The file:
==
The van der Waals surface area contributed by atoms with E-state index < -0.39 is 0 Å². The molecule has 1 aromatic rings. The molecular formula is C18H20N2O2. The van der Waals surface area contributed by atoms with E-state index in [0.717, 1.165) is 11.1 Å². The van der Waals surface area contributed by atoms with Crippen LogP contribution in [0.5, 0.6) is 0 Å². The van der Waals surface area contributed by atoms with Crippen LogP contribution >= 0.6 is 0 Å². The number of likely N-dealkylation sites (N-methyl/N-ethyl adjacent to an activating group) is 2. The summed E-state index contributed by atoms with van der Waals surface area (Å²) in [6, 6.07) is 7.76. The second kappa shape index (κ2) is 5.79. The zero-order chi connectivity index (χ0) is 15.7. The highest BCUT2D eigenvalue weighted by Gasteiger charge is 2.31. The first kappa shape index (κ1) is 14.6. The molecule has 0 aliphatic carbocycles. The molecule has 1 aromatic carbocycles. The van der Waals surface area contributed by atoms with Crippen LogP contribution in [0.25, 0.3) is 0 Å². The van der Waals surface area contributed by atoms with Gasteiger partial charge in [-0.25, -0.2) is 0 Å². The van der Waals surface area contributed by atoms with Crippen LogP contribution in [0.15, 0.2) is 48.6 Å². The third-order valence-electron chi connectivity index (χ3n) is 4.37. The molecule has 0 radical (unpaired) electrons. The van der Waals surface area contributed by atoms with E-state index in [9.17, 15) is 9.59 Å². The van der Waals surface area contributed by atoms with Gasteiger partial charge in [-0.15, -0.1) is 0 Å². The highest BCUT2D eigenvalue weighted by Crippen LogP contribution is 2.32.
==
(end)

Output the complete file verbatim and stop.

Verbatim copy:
The van der Waals surface area contributed by atoms with E-state index < -0.39 is 0 Å². The molecule has 1 aromatic rings. The molecular formula is C18H20N2O2. The van der Waals surface area contributed by atoms with E-state index in [0.717, 1.165) is 11.1 Å². The van der Waals surface area contributed by atoms with Crippen LogP contribution in [0.5, 0.6) is 0 Å². The van der Waals surface area contributed by atoms with Crippen LogP contribution >= 0.6 is 0 Å². The number of likely N-dealkylation sites (N-methyl/N-ethyl adjacent to an activating group) is 2. The summed E-state index contributed by atoms with van der Waals surface area (Å²) in [6, 6.07) is 7.76. The second kappa shape index (κ2) is 5.79. The zero-order chi connectivity index (χ0) is 15.7. The highest BCUT2D eigenvalue weighted by Gasteiger charge is 2.31. The first kappa shape index (κ1) is 14.6. The molecule has 0 aliphatic carbocycles. The molecule has 1 aromatic carbocycles. The van der Waals surface area contributed by atoms with Crippen LogP contribution in [0.25, 0.3) is 0 Å². The van der Waals surface area contributed by atoms with Gasteiger partial charge in [-0.25, -0.2) is 0 Å². The van der Waals surface area contributed by atoms with Crippen LogP contribution in [0.15, 0.2) is 48.6 Å². The third-order valence-electron chi connectivity index (χ3n) is 4.37. The molecule has 0 radical (unpaired) electrons. The van der Waals surface area contributed by atoms with E-state index in [9.17, 15) is 9.59 Å². The van der Waals surface area contributed by atoms with Gasteiger partial charge in [-0.15, -0.1) is 0 Å². The highest BCUT2D eigenvalue weighted by Crippen LogP contribution is 2.32.